Oseltamivir and zanamivir are both neuraminidase inhibitors that prevent the release of viral particles from infected cells. Both should be started within 48 hours of onset of illness, or 36 hours for the use of zanamivir in children. Comparisons of effectiveness between the two drugs are difficult to interpret with any great confidence. Both oseltamivir and zanamivir cost approximately £16 for the 5-day course.3

Oseltamivir
Oseltamivir is given at a dose of 75 mg twice daily for 5 days. It can be used (in proportional doses) in children as young as 12 months.1 Adverse effects are remarkably similar to the disease itself: gastrointestinal symptoms, bronchitis and cough, dizziness, fatigue, headache, insomnia, and vertigo. Skin rashes and allergic reactions and, rarely, disorders of the hepato-biliary system have been reported. Convulsions and neuropsychiatric disorders, mainly in children and adolescents, are possible but not established side-effects.2

Studies with oseltamivir showed overall reductions in:1

  • alleviation of symptoms by 0.7–1.0 days
  • median time to return to normal activity by 1.3–1.5 days
  • alleviation of fever by approximately 1.0 day.

There were little data on complications and only the use of antibiotics was significantly reduced.1

Zanamivir
Zanamivir is prescribed at a dose of 10 mg twice daily for 5 days for patients aged over 5 years.1 The medicine can only be received through the use of an inhaler; bronchospasm and allergic reactions are a risk,1 which suggests that it should not be the first-line treatment for patients with asthma. Apart from this, however, it has a much cleaner side-effect profile than oseltamivir. Zanamivir was, however, less effective on some illness parameters, with overall reductions in:1

  • alleviation of symptoms by 0.7–1.1 days
  • median time to return to normal activity by 0.4–0.7 days
  • alleviation of fever by 0–0.5 day.

Making a choice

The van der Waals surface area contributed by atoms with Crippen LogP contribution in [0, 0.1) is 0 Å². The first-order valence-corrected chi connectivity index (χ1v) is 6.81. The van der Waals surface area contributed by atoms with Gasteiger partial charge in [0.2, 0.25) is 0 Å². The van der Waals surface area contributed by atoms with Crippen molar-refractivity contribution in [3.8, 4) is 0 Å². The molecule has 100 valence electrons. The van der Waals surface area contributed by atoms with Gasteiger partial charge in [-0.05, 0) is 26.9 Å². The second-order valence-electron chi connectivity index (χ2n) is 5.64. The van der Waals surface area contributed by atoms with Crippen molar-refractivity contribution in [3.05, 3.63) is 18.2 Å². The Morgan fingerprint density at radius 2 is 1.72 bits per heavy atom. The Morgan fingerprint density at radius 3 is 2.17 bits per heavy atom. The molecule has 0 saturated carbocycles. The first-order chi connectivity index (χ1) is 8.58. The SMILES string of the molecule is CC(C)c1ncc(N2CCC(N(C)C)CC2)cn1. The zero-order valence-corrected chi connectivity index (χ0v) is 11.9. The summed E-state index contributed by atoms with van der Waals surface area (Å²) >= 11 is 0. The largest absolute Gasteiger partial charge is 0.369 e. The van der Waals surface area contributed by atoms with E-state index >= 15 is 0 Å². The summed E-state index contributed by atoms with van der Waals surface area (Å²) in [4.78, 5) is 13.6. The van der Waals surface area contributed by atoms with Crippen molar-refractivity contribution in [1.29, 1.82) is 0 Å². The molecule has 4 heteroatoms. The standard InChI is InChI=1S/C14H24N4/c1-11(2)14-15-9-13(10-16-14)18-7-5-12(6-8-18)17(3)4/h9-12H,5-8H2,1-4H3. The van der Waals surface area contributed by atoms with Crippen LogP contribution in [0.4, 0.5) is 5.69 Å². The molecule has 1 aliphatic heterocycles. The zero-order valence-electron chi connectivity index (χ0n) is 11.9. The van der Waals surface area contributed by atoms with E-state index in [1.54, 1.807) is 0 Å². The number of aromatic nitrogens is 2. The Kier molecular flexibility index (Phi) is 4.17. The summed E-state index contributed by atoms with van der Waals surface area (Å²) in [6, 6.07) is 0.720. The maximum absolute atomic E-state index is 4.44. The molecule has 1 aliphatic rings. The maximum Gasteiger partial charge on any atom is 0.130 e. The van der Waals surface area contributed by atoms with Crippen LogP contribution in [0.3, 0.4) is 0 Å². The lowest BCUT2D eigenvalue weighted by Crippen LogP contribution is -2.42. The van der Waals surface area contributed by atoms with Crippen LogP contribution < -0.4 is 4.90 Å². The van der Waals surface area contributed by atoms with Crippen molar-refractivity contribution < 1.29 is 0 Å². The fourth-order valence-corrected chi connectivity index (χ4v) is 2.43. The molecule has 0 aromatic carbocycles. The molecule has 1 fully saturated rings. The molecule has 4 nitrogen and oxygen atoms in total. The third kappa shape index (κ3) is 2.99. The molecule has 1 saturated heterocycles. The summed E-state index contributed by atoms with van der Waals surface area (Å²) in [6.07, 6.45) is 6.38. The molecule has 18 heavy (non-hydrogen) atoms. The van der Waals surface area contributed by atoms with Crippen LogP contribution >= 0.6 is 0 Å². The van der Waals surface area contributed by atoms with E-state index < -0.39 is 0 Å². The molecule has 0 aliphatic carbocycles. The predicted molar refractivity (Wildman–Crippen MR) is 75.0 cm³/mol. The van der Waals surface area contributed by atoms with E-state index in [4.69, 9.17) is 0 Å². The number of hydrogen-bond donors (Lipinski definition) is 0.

Overall, data on complications were sparse and there was only a significant reduction for the use of antibiotics in those individuals who received oseltamivir compared with placebo. Data from direct comparisons of oseltamivir and zanamivir were not available, so an indirect comparison was made via their performance compared with placebo.2 Considering the difficulty in obtaining good clean data from patients with influenza, the subjective nature of the symptoms, and the effect that the condition has on the accurate completion of forms, it may be a good idea to pay more attention to the broader picture, and to not be restricted by the small print figures supplied by NICE.

One group of individuals who fall outside the remit of the guideline, but for whom it would be reasonable to consider for treatment ‘off guideline’ as it were, are front-line medical staff. In the height of an influenza epidemic, an unimmunised GP or hospital doctor, or a nursing colleague who develops a sore throat might be considered a suitable case for treatment by his or her colleagues.

Summary

Overall, this guideline is a helpful addition to our knowledge. Healthcare professionals have access to a reasonably cheap and effective duo of antiviral agents in these medicines. They are not likely to be overused because the scope for their use is fairly limited. Zanamivir should be avoided in patients with asthma and oseltamivir has a side-effect profile that might make GPs think twice before using it, for fear of being seen to make the illness even worse than it was before the script was handed over.

The drugs might find a useful place in the medical armamentarium if there is a significant mismatch between the antigenic profile of the virus and that year’s vaccine. They may also be very useful if the April 2009 outbreak of swine flu originating from Mexico becomes a serious epidemic or pandemic.

References

  1. National Institute for Health and Care Excellence. Amantadine, oseltamivir and zanamivir for the treatment of influenza. Technology Appraisal 168. London: NICE, 2009.
  2. GP notebook website. Clinical features. www.gpnotebook.co.uk/simplepage.cfm?ID=-1657470955&linkID=19504&cook=yes (accessed 29 April 2009).
  3. British National Formulary. BNF 57. London: Royal Pharmaceutical Society, 2009.G
For up-to-date information on investigating and managing probable/confirmed cases of swine influenza, visit: www.hpa.org.uk